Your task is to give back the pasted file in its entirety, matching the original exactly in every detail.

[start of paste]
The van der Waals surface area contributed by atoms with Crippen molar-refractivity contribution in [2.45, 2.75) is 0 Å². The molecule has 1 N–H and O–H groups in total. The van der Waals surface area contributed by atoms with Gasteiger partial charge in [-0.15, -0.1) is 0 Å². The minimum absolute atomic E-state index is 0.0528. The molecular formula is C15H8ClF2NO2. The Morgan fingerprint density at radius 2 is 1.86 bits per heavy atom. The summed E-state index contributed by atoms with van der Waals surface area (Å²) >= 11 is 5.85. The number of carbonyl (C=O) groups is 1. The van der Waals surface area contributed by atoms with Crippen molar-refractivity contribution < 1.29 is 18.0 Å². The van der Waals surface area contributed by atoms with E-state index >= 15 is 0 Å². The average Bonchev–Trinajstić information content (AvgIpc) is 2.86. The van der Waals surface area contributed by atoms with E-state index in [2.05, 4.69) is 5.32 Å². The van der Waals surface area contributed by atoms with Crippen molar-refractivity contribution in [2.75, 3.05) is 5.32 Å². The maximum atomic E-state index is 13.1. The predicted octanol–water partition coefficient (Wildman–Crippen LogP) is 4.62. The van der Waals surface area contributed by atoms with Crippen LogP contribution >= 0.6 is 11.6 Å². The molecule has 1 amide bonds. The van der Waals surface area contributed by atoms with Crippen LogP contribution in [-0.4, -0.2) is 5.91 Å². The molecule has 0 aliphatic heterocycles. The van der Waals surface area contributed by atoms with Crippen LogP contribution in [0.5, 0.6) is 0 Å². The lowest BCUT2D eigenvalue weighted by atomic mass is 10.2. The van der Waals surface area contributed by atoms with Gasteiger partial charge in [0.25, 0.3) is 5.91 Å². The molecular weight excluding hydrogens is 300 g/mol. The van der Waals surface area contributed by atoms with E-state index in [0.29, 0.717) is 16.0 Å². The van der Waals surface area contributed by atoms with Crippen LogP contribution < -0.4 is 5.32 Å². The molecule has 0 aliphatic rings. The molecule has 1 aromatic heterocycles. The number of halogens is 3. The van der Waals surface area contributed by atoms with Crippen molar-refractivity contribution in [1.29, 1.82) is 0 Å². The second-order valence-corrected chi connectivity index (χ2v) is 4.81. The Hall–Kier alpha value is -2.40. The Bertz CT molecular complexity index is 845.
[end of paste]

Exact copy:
The van der Waals surface area contributed by atoms with Crippen molar-refractivity contribution in [2.45, 2.75) is 0 Å². The molecule has 1 N–H and O–H groups in total. The van der Waals surface area contributed by atoms with Gasteiger partial charge in [-0.15, -0.1) is 0 Å². The minimum absolute atomic E-state index is 0.0528. The molecular formula is C15H8ClF2NO2. The Morgan fingerprint density at radius 2 is 1.86 bits per heavy atom. The summed E-state index contributed by atoms with van der Waals surface area (Å²) >= 11 is 5.85. The number of carbonyl (C=O) groups is 1. The van der Waals surface area contributed by atoms with Crippen molar-refractivity contribution < 1.29 is 18.0 Å². The van der Waals surface area contributed by atoms with E-state index >= 15 is 0 Å². The average Bonchev–Trinajstić information content (AvgIpc) is 2.86. The van der Waals surface area contributed by atoms with E-state index in [2.05, 4.69) is 5.32 Å². The van der Waals surface area contributed by atoms with Crippen molar-refractivity contribution in [2.75, 3.05) is 5.32 Å². The maximum atomic E-state index is 13.1. The predicted octanol–water partition coefficient (Wildman–Crippen LogP) is 4.62. The van der Waals surface area contributed by atoms with Crippen LogP contribution >= 0.6 is 11.6 Å². The molecule has 1 amide bonds. The van der Waals surface area contributed by atoms with Crippen LogP contribution in [-0.4, -0.2) is 5.91 Å². The molecule has 0 aliphatic heterocycles. The van der Waals surface area contributed by atoms with Crippen LogP contribution in [0.5, 0.6) is 0 Å². The lowest BCUT2D eigenvalue weighted by atomic mass is 10.2. The van der Waals surface area contributed by atoms with Gasteiger partial charge in [0.25, 0.3) is 5.91 Å². The molecular weight excluding hydrogens is 300 g/mol. The van der Waals surface area contributed by atoms with E-state index in [0.29, 0.717) is 16.0 Å². The van der Waals surface area contributed by atoms with Crippen LogP contribution < -0.4 is 5.32 Å². The molecule has 0 aliphatic rings. The molecule has 1 aromatic heterocycles. The number of halogens is 3. The van der Waals surface area contributed by atoms with Crippen molar-refractivity contribution in [1.29, 1.82) is 0 Å². The second-order valence-corrected chi connectivity index (χ2v) is 4.81. The Hall–Kier alpha value is -2.40. The Bertz CT molecular complexity index is 845.